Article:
Image Transfer: Coasters

I’ve not participated in challenges lately due to my creativity having become sluggish, but this month’s theme at Art Elements – Stars by Laney Mead, brought forth some tiny sparks in my right brain. 🙂 By the time I thought of joining, I’d already created some Diwali gel prints using the only stencil in our stash that has some star shapes in it, so I hoped other ideas would appear soon.

I considered various ideas involving beading, wire-weaving, faux soutache with polymer clay, and gel printing, but none clicked. Then, I came across some old printouts of star shaped patterns that I’d thought I’d use for image transfer jewelry using polymer clay. Since I was still woefully short of jewelry ideas, I settled on making a set of coasters instead.

Polymer Clay Coasters using Image Transfer

Don’t see too many stars? That’s because I ran out of prints…

 

The ‘sure’ idea

I wanted colorful bases for my coasters, and instead of spending time and the little energy I had on Skinner blends, I brushed a variety of chalks on plain, unbaked circular clay sheets. (Now that was fun. :)) I transferred the star pattern image onto a sheet of translucent clay, intending to adhere it face-down on a coaster base so I could bake the whole setup and then sand+buff the translucent surface. However, before I could place the translucent sheet on the circle, the sheet just tore apart. Argh, the horror!

Since I’d transferred images onto clay before, I’d been pretty sure that this would work, and now I didn’t have enough copies of the star prints left to form a ‘proper set’ of 4, so I opted to just use a different pattern for each coaster instead.

An alternative

The translucent clay just didn’t want to work with image transfers, so I started looking for alternatives. Liquid polymer clay can be used as a medium for the transfer – but surprisingly, it didn’t produce great results on my unbaked sample bases or baked ones. Then my sis suggested transparent matte gel, and it worked brilliantly! So I applied the gel on my baked coaster bases and stuck the paper on it pattern-side down, and waited for the gel to set completely. I then got the paper soaking wet and gently rubbed it away from the base, leaving the pattern behind.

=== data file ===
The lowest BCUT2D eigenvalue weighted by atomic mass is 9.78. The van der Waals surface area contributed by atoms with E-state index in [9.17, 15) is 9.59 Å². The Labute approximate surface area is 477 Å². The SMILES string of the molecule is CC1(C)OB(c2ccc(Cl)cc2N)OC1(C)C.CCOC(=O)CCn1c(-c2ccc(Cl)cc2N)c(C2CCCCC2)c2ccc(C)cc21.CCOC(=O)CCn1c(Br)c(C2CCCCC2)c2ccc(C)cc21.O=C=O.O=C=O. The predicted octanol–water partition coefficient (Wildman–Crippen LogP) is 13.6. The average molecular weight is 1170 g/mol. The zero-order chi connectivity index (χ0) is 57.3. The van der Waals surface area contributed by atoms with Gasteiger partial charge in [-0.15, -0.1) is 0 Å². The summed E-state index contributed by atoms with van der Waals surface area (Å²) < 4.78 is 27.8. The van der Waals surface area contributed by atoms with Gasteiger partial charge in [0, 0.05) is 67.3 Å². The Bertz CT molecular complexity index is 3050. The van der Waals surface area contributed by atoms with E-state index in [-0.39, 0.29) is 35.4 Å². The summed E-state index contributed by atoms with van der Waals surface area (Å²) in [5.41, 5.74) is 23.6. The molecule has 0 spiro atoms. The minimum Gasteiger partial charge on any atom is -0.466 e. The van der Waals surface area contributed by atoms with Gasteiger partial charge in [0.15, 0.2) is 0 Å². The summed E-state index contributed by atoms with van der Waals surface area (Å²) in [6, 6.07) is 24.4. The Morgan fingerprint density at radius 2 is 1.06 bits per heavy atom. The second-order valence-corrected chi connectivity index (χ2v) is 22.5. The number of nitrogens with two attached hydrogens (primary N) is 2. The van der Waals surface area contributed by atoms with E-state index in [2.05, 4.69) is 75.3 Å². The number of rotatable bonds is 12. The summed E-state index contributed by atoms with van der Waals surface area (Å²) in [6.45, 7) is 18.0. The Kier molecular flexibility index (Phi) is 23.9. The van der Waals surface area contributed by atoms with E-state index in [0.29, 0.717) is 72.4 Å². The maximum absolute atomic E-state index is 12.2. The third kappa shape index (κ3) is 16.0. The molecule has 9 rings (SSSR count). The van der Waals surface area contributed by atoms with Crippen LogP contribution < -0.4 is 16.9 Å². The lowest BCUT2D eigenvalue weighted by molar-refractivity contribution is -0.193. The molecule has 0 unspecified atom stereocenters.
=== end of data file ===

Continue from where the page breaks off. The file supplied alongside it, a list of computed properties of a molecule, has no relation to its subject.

Finally!

As usual, things just had to work a bit differently on the final pieces than on the samples. 🙂 The ‘gently’ part turned out to be difficult, and I rubbed away the pattern at a few places on two of the coasters. By the time I was on my second piece, I noticed that the pattern would appear pretty vibrant and clear while wet, even if traces of paper showed up everywhere while dry. So for my last two pieces, I decided to just leave all of that stubborn trace paper be, and waited for the pieces to dry fully. Then I poured some resin over the coasters, and voila! Vibrant, patterned coasters, just the way I want. They’re still curing as I write this post, so I haven’t tested them yet; I hope they work well and last a long time.


I was pretty sure I won’t have anything done for this challenge, and even though only one of the patterns has any resemblance to stars, I hope this little something is still better than nothing. Thank you, Laney, for the heavenly theme! I’m looking forward to seeing what the other guests and the Art Elements team have come up with; let’s go blog hopping!

Guests:  Jill Divya Alysen Kathy Tammy Cat Samantha Anita (you’re here) Karin Sarajo Rozantia Kimberly

AE Team: Jen Jenny Niky Laney Claire Cathy Marsha Caroline Susan Lesley

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